Saturday, July 26, 2003

Dana Priest Pays Attention To What's In and Not In That 9/11 Report

From yesterday's WaPo:

President Bush was warned in a more specific way than previously known about intelligence suggesting that al Qaeda terrorists were seeking to attack the United States, a report on the Sept. 11, 2001, attacks indicated yesterday. Separately, the report cited one CIA memo that concluded there was "incontrovertible evidence" that Saudi individuals provided financial assistance to al Qaeda operatives in the United States.

Priest identifies two "intriguing" and "politically volatile" questions that still surround the 9/11 attack: how personally engaged was Bush and before him, Clinton, in counterterrisim, prior to the attack, and the specific ties between the Saudi's and al Qaeda.

To varying degrees, the answers remain a mystery, despite an unprecedented seven-month effort by a joint House and Senate panel to fully understand how a group of Arab terrorists could have pulled off such a scheme. The CIA refused to permit publication of information potentially implicating Saudi officials on national security grounds, arguing that disclosure could upset relations with a key U.S. ally. Lawmakers complained it was merely to avoid embarrassment.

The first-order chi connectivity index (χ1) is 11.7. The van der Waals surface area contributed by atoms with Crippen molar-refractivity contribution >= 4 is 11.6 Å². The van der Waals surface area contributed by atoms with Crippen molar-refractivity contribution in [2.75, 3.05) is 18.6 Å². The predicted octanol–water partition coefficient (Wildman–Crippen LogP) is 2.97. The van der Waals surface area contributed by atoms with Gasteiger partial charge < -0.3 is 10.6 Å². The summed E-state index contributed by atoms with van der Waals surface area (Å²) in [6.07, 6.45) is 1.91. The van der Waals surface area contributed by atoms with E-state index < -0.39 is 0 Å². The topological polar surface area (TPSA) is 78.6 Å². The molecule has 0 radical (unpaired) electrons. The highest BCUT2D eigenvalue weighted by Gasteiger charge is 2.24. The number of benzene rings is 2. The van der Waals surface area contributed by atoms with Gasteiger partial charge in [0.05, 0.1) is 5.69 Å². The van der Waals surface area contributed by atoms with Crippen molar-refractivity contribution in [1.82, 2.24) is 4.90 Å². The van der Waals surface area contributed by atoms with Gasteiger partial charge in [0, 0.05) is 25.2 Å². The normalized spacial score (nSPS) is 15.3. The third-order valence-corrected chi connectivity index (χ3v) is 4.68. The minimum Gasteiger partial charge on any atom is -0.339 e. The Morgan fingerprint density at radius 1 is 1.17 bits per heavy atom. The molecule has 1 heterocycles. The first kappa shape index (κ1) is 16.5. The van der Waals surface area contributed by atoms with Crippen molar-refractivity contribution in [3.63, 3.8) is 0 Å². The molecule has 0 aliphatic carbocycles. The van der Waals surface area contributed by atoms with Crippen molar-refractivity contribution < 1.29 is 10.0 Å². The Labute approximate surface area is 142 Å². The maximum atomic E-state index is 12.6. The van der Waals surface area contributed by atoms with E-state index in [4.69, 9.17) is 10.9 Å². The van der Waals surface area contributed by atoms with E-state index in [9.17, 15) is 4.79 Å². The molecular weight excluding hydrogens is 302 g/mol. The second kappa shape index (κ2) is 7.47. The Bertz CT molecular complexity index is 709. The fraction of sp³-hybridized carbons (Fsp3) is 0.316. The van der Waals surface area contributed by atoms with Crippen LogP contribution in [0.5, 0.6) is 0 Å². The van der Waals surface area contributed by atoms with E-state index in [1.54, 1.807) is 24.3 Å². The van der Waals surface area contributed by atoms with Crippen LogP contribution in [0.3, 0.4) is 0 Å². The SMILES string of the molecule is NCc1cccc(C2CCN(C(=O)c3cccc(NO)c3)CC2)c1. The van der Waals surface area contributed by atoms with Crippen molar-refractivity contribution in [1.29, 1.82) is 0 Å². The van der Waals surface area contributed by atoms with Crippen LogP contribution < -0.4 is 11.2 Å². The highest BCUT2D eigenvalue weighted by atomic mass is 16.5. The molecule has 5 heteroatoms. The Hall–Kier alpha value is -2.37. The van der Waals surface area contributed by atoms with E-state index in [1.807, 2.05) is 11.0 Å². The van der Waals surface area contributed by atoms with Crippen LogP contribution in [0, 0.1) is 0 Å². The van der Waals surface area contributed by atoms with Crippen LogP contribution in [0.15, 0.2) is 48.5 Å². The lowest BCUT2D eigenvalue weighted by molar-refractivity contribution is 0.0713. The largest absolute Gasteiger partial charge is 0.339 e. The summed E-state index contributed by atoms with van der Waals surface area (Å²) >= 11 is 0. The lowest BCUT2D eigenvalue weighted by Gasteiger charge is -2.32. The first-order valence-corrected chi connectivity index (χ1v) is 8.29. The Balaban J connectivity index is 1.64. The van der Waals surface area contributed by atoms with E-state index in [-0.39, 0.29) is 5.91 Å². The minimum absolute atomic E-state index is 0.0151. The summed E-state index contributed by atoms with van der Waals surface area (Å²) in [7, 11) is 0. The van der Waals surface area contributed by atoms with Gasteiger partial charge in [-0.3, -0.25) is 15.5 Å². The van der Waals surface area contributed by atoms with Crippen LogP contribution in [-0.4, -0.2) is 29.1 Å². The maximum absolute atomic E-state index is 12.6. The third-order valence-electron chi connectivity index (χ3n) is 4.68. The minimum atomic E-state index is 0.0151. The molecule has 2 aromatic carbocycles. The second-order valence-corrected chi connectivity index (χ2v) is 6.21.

The White House, meanwhile, resisted efforts to pin down Bush's knowledge of al Qaeda threats and to catalogue the executive's pre-Sept. 11 strategy to fight terrorists. It was justified largely on legal grounds, but Democrats said the secrecy was meant to protect Bush from criticism.

And while the report contains extensive details about counterterrorism policy and operations under President Bill Clinton, it also leaves out substantial material deemed classified. The panel took testimony from former senior advisers to Clinton and Bush but did not interview either president.

How likely is it, that the Bush administration has held back anything that makes the Clinton administration look bad?

Still, the report offers bits of new information about both presidents and the Saudis, and lays out a possible road map for the independent commission charged by Congress to pick up the investigation of the World Trade Center and Pentagon attacks. It also offers pointed criticism of both Bush and Clinton, concluding that neither "put the government or the intelligence community on a war footing before September 11" -- despite ample evidence of al Qaeda's dangerous designs.

How much attention is paid to any of these questions by the Sunday gasbags will tell us a lot about how willing is the mainstream press to continue its questioning of the administration, or how eager it is to get back to business as usual.